I’m starting a new job next month and their language of choice is Go. Which means I have a good reason to finally get around to learning it (far too many years after I saw Marga talk about it at DebConf). For that I find I need a project - it’s hard to find the time to just do programming exercises, whereas if I’m working towards something it’s a bit easier. Naturally I decided to do something home automation related. In particular I bought a couple of Xiaomi Mijia Temperature/Humidity sensors a while back which also report via Bluetooth. I had a set of shell scripts polling them every so often to get the details, but it turns out they broadcast the current status every 2 seconds. Passively listening for that is a better method as it reduces power consumption on the device - no need for a 2 way handshake like with a manual poll. So, the project: passively listen for BLE advertisements, make sure they’re from the Xiaomi device and publish them via MQTT every minute.
One thing that puts me off new languages is when they have a fast moving implementation - telling me I just need to fetch the latest nightly to get all the features I’m looking for is a sure fire way to make me hold off trying something. Go is well beyond that stage, so I grabbed the 1.11 package from Debian buster. That’s only one release behind current, so I felt reasonably confident I was using a good enough variant. For MQTT the obvious choice was the Eclipse Paho MQTT client. Bluetooth was a bit trickier - there were more options than I expected (including one by Paypal), but I settled on go-ble (sadly now in archived mode), primarily because it was the first one where I could easily figure out how to passively scan without needing to hack up any of the library code.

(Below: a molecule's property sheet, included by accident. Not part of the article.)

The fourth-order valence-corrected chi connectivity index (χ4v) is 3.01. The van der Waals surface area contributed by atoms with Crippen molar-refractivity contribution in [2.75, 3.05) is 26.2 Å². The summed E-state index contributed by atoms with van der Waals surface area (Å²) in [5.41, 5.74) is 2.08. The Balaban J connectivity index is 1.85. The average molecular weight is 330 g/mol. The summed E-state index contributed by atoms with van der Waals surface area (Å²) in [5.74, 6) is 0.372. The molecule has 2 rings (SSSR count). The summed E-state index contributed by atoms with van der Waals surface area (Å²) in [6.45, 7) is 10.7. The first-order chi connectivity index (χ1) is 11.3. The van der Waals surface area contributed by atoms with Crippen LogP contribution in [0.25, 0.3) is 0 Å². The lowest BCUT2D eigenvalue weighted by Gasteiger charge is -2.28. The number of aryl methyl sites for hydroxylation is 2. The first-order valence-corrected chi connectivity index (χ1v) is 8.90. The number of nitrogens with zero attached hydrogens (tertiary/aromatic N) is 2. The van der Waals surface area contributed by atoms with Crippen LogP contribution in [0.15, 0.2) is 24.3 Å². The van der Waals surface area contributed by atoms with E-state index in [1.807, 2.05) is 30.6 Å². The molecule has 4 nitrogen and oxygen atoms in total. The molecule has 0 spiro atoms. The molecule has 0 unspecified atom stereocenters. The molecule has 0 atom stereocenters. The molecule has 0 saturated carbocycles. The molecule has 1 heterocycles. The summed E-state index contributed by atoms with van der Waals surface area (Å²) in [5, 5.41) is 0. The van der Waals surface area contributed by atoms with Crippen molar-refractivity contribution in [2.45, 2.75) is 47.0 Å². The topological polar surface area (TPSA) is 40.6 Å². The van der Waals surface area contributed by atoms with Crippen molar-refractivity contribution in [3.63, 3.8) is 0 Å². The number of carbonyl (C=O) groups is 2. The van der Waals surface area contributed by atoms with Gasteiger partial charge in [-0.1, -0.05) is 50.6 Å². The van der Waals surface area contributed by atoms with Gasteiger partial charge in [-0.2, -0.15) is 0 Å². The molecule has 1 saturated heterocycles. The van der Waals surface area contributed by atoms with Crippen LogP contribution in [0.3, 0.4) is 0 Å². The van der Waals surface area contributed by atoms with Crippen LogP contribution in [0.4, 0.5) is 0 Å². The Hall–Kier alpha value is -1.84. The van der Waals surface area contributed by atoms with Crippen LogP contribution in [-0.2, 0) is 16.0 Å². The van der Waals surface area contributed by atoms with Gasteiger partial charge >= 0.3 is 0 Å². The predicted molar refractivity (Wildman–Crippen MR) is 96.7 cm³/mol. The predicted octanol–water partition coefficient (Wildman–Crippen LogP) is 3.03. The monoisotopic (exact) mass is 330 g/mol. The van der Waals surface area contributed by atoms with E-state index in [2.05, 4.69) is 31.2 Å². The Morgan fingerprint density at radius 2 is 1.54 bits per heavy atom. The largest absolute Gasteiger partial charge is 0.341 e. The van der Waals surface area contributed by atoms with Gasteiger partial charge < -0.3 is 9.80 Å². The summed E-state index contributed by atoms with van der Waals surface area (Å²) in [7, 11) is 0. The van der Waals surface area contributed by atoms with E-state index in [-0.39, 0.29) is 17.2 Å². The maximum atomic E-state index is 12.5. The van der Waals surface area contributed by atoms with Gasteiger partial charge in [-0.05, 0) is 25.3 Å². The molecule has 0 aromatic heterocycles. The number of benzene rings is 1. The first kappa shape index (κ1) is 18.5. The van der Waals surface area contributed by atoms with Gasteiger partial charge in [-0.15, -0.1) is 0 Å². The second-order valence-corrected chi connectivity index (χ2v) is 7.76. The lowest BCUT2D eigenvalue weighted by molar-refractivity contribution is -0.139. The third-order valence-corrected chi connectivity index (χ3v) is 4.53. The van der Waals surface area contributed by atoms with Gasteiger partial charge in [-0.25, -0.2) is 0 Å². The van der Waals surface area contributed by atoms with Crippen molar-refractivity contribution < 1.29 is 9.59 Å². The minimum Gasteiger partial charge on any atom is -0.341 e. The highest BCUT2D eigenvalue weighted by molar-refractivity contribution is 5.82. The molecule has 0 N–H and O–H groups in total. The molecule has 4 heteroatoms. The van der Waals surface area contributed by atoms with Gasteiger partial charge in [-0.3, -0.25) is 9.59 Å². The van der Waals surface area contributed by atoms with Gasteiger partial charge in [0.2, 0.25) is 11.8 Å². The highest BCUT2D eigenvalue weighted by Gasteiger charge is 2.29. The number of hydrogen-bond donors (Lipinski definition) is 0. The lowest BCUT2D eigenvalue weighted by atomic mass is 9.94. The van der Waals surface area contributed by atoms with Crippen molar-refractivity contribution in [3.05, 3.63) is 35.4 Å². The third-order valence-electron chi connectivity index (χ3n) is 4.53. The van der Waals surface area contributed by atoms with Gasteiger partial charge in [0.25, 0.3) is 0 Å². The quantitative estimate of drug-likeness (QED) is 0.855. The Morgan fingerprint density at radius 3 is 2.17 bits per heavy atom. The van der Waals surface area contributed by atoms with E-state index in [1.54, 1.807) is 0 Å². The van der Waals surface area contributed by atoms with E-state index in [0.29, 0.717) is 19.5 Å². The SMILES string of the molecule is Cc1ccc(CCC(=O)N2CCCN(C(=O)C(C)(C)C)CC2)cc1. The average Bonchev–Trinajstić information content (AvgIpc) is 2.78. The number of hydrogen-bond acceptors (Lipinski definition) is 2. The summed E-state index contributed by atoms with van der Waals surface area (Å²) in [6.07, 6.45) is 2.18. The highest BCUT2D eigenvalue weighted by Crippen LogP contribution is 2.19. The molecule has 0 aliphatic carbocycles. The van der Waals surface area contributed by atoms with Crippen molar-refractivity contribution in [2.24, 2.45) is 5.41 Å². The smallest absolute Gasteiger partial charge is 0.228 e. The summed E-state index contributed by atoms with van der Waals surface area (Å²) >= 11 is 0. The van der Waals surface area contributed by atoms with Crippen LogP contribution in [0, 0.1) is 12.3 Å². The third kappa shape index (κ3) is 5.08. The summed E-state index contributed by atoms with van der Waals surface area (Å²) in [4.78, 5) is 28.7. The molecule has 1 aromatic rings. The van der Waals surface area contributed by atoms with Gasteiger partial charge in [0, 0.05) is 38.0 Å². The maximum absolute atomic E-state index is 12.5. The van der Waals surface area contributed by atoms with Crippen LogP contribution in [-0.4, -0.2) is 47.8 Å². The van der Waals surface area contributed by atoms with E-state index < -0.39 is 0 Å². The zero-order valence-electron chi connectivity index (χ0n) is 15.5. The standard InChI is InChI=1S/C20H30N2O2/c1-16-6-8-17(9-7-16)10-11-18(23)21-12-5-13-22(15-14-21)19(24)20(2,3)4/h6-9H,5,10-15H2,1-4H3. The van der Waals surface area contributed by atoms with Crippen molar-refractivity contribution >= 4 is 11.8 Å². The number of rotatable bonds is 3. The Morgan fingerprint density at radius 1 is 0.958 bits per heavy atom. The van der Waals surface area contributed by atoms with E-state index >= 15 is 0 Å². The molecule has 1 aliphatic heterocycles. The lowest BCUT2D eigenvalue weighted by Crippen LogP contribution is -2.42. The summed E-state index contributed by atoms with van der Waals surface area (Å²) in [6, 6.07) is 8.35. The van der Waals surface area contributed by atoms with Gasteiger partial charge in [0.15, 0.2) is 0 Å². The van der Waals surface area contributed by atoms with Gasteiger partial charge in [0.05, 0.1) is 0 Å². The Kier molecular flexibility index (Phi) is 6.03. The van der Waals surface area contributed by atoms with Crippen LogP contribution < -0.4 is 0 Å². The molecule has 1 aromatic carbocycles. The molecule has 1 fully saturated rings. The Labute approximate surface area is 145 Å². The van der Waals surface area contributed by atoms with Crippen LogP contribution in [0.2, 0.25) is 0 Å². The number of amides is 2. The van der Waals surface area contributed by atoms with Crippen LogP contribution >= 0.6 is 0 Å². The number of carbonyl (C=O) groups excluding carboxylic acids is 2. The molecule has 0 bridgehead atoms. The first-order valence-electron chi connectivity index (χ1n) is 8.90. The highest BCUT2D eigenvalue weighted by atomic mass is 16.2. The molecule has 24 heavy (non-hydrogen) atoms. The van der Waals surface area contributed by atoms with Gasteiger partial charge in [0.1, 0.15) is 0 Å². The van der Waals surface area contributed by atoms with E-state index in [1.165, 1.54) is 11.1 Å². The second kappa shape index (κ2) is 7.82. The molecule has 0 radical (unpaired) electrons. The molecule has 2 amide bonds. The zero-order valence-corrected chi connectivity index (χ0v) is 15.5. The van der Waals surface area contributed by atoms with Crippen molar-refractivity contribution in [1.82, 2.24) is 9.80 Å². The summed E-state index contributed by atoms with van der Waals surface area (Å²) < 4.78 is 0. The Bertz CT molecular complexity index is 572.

With all those pieces it was fairly easy to throw together something that does the required steps in about 200 lines of code. That seems comparable to what I think it would have taken in Python, and to a large extent the process felt a lot closer to writing something in Python than in C.
Now, this wasn’t a big task in any way, but it was a real problem I wanted to solve and it brought together various pieces that helped provide me with an introduction to Go. I’ve a lot more to learn, but I figure I should write up my initial takeaways. There’s no mention of goroutines or channels or things like that - I’m aware of them, but I haven’t yet had a reason to use them so don’t have an informed opinion at this point.
I should point out I read Rob Pike’s Go at Google talk first, which helped understand the mindset behind Go a lot - it’s not trying to solve the same problem as Rust, for example, but very much tailored towards a set of the problems that Google see with large scale software development. Also I’m primarily coming from a background in C and C++ with a bit of Perl and Python thrown in.
The Ecosystem is richer than I expected
I was surprised at the variety of Bluetooth libraries available to me. For a while I wasn’t sure I was going to find one that could do what I needed without hackery, but most of the Python BLE modules have the same problem.
Static binaries are convenient